I love this book too! Where are the dogs going? They’re all on their way to an important destination, and with such fun colors and shapes and sizes too!

Alexander and the Wind Up Mouse by Leo Lionni

This one is a-dor-a-ble. It’s about a mouse who meets a wind-up mouse and works to make the wind-up-mouse real, so they can be friends.

What are your favorite books from your childhood?

❤️ Annette

12 awesome picture books

10 Thought-Provoking Dystopian/Utopian Novels

Just like I love to read books about baking and super sweet things, I also enjoy reading dystopian/utopian novels. (Hows that for contrasting preferences??) Here are ten books (or series) that fall under the dystopian/utopian novel that I’ve read. Hopefully you’ll see one that intrigues you and you’ll pick it up too!

EXHIBITION

  1. Brave New World by Aldous Huxley
    This is one of my favorite dystopian novels. It’s mature, so I don’t recommend it to anyone younger than high school age. In this world, babies are born out of bottles, there is no such thing as morals, and if you’re not happy, just take a Soma. The first time I read this book, I didn’t like it so much. And then I started researching it. And then I read it again… and again. Once you take the time to understand the choices the author made in writing this book, you’ll get the beauty of this novel.
  2. Anthem by Ayn Rand
    It’s been over ten years since I’ve read this book, so I don’t remember much about it. It follows Equality 7-2521, who stands out from his society by choosing to be an individual instead of part of the collective we.
  3. The Giver by Louis Lowry
    I read this one as a child and enjoyed it, but now that I know of its regard among dystopian/utopian novels, I would love to re-read it as an adult. It follows a boy who lives in a seemingly colorless world.
  4. Uglies by Scott Westerfield
    This is a four-book trilogy (that’s not a typo) by Scott Westerfield. Due to mature topics I also wouldn’t recommend this one to anyone younger than high school. In this futuristic world, sixteen-year-olds undergo surgery to become a “pretty”. Every aspect of them is changed so they can fit the “pretty” mold.
  5. Penryn and the End of Days by Susan Ee
    I’m sort of cheating with this one, since it’s more apocalyptic than dystopian. But because it does discuss the ramifications of human choice and human nature in a future time, I want to include it. This series follows Penryn as she befriends a fallen angel and navigates both his world and hers in post-apocalyptic times.
  6. Hunger Games by Suzanne Collins
    This series follows Katniss in a futuristic world that is divided into distinct districts. Every year, each district must send two children to fight to the death in the hunger games arena.
  7. Glitch by Heather Anastasiu
    This series follows Zoe, who lives underground. Everyone in her society is implanted with a chip that controls their thoughts and actions. But one day, her chip glitches, and she begins to think on her own. She’s terrified of being discovered, but intrigued by the new world that has opened to her.
  8. Matched by Allie Condie
    I didn’t like this book very much. The world was fascinating, but the plot, not so much. In this world everyone has pretty much everything dictated to them. They’re fed the exact amount of calories they need, their supersize equipment automatically adjusts to keep them healthy, and their mates are pre-determined by a computer.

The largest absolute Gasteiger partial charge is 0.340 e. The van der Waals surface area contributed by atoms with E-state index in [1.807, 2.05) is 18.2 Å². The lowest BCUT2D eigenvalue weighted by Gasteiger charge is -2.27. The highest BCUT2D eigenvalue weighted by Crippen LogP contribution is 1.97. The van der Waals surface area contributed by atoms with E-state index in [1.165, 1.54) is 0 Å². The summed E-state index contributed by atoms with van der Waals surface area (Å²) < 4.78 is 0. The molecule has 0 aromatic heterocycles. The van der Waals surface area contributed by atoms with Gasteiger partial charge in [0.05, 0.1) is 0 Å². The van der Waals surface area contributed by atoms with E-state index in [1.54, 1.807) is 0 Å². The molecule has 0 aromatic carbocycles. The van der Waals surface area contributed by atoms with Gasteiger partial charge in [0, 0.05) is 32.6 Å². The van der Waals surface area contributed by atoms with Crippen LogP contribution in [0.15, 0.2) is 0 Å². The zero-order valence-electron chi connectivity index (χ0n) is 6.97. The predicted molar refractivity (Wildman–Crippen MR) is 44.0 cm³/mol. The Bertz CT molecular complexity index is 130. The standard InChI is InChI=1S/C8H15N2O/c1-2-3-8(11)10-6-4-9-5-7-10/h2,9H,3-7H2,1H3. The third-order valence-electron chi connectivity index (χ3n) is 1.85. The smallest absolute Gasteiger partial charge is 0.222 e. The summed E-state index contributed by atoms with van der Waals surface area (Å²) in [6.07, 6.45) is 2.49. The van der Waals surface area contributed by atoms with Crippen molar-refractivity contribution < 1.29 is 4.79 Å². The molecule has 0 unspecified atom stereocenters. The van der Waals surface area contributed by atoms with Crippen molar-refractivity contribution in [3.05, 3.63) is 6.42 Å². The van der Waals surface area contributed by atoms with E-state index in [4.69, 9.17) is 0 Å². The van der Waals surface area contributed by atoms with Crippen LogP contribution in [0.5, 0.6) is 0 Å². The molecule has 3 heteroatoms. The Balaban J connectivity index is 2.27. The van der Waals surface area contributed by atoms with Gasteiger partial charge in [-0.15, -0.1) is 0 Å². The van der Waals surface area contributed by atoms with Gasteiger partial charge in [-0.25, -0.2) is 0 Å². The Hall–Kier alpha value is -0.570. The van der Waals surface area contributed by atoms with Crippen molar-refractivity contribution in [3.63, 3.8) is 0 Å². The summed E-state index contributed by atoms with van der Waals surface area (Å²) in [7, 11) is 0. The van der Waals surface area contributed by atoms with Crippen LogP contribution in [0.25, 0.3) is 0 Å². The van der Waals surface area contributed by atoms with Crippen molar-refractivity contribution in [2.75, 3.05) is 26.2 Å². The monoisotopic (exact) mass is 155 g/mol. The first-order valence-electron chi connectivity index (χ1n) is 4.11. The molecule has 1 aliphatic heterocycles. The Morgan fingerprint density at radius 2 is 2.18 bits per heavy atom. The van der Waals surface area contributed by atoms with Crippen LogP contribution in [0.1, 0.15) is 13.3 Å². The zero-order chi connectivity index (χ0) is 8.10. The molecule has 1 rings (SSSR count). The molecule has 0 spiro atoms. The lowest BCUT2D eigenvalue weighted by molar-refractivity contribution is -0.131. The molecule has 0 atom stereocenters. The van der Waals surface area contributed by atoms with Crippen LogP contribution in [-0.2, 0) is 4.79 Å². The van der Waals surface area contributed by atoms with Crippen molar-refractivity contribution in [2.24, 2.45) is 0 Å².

9. Fahrenheit 451 by Ray Bradbury
    This futuristic novel follows a firefighter who is part of a book-burning crew. The book, written in 1953, is eerily accurate with some of its predictions, including the use of earbuds. What other things will it get right?
  10. Divergent by Veronica Roth
    I haven’t read the third book in this series yet, so no spoilers please! This book follows Tris as she chooses one of five factions to live in. The factions are each characterized by a single trait – courage, honesty, selflessness, peace, or intelligence.

What other books or series could be added to this list? I’d love recommendations for other dystopian/utopian novels I need to read!

❤️ Annette

Can’t-Wait Wednesday

CAN'T

I got this idea from Wishful Endings who hosts a weekly link-up for books for which people are waiting. So here are my three books I am looking forward to reading.

Post contains affiliate links.

Tortall: A Spy’s Guide by Tamora Pierce

To be honest, it wouldn’t even matter what this book is about. If it’s by Tamora Pierce, I’m going to be reading it! This book looks like it will be a collection of short stories put together by Tamora Pierce and other authors, from the point of view of George Cooper. I am so excited for this book!

More Than We Can Tell by Bridgid Kemmerer

I recently read Letters to the Lost and it was fantastic! (Review coming soon 🙂More Than We Can Tell is going to follow Rev, the best friend of the main male character in Letters to the Lost. I don’t have words to describe how much I am looking forward to reading this book. I’m super intrigued to find out more about Rev, who we only saw bits and pieces of in the first book.

Moxie by Jennifer Matheiu

I’m looking forward to reading this one, mostly because it will help me figure out how I feel about this author. Her writing was powerful in The Truth About Alice, but I didn’t like the subject matter as much. So I’m interested to see how I’ll feel when the subject is different.

 

What books are you looking forward to reading?

❤️ Annette

Six Great BookTubers!

Up until about two years ago, I had no idea there were entire communities devoted to books. Those who use YouTube to talk about books are called “BookTubers” and the book area of Instagram is called “Bookstagram”. Today I’m going to share with you some of the BookTubers I follow, so you can find some that you like. 🙂

Six Great BookTubers

Most of these read primarily young adult (YA) fiction. Even if you don’t like the particular BookTubers, these should suggest others that you may like.

Thoughts on Tomes

Read by Zoe

Why Mermaids

Benjamin of Tomes

Heather Loves Reading

Book Escapism

So those are my favorite – who’s your favorite BookTuber?

💗 Annette